“Our circumstances are different because by being in a suburban area, police response during a critical situation would come from several different entities. Dallas Township, Dallas Borough, Kingston Township, Harvey’s Lake, etc., are all located a relative short distance to campus, but they all have separate police departments. This does not mean that response times or effectiveness would be decreased, but coordination of these separate entities into a cohesive unit is somewhat more complicated. The various local police departments do operate under a cooperative agreement allowing for a seamless transition across jurisdictional boundaries,” said Zavada.

Each semester, MU officials do test the loudspeaker system, which is mounted on the roof of Mercy Hall. But Zavada feels the most effective way to reach students is through MU Alert, a text message-based alert system that can be used to send information to all subscribed users. The issue with MU Alert is that signing up is voluntary, and Zavada urges everyone to sign up for the system through e-MU.

Zavada said that if there was an emergency on campus, information would be sent out via MU Alert. The nature of the incident would determine the type of information that would be released to subscribers. Zavada cites this as a potential reason why the university does not release set-in-stone procedures.

Zavada offered several ideas to increase emergency procedure awareness. “In today’s technology-based world, improvements can be made by the way these items are linked and viewed on the campus website. Possibly a quick link could be added to MU Mobile, which would allow the user to view the protocols from their phone or other device from any area on or around campus, and not have to be in a building or signed in to a computer. Another option is to post a condensed version of the printed documents in an area of a building that we have designated as a safety location, much like in many areas that we group together a fire extinguisher, an AED unit, a fire alarm pull station, first aid cabinet, etc. People would then know that if they had a problem, that specific location in the building would be where to go for the tools and information you may need.”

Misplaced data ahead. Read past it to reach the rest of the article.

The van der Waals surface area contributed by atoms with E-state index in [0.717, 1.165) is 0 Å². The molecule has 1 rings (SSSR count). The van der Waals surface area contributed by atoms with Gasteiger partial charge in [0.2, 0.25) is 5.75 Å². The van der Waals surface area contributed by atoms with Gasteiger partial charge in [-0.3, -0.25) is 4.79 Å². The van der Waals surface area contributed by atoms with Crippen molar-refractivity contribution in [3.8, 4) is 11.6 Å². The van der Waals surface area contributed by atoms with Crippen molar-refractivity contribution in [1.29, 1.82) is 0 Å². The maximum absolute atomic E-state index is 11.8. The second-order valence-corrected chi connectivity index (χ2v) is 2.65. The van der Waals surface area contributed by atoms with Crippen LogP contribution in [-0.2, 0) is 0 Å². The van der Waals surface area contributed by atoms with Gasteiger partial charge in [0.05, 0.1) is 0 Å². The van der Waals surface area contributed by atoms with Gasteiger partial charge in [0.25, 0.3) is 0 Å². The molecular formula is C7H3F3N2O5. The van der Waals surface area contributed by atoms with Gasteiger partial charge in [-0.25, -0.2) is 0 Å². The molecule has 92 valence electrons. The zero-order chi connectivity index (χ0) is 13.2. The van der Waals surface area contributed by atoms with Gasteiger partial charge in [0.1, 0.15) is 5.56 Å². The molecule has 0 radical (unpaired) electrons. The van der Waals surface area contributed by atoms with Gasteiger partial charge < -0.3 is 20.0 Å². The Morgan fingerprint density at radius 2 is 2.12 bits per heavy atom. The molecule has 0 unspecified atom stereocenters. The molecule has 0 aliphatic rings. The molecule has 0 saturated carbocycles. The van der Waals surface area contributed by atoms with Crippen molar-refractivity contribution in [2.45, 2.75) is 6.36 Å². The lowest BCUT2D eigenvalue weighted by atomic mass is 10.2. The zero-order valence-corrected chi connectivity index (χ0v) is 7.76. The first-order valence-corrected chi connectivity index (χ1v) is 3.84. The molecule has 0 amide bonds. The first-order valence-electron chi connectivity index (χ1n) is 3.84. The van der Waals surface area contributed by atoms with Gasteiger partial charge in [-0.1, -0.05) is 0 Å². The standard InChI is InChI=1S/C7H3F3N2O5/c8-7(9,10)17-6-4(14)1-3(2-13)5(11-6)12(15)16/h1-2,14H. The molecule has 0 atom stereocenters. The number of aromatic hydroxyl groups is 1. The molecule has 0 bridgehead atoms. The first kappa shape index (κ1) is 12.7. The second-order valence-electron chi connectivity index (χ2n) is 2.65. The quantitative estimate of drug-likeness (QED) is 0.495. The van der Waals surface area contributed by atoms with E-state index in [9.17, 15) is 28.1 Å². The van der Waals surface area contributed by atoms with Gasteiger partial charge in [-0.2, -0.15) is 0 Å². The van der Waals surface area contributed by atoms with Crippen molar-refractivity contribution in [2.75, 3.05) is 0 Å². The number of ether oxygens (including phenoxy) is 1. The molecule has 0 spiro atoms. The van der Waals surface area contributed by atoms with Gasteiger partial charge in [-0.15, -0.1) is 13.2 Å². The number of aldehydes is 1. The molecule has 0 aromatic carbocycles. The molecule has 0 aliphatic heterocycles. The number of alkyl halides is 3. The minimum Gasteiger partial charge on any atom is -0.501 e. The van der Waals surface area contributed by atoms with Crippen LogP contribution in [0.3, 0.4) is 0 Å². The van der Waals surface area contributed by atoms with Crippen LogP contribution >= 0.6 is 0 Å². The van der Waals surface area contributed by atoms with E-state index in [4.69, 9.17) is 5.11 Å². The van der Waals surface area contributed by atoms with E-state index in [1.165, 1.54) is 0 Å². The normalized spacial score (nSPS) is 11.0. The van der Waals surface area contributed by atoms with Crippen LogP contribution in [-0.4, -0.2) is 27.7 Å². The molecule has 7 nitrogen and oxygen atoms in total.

He said that emergency procedures are not currently posted in classrooms.

“We pay attention to things that happen, not things that don’t happen. That’s no excuse for not doing more [education about procedures], but I feel that if you have a well-trained safety staff and generally your facilities people know what’s going on when you have lights out –we handle it relatively well. I think we can do a little more of it, but perhaps we should add that to orientation because it’s certainly an issue that people are unfamiliar with. If it can happen in the middle of Connecticut in a suburban area, it can happen anywhere,” said MacDowell.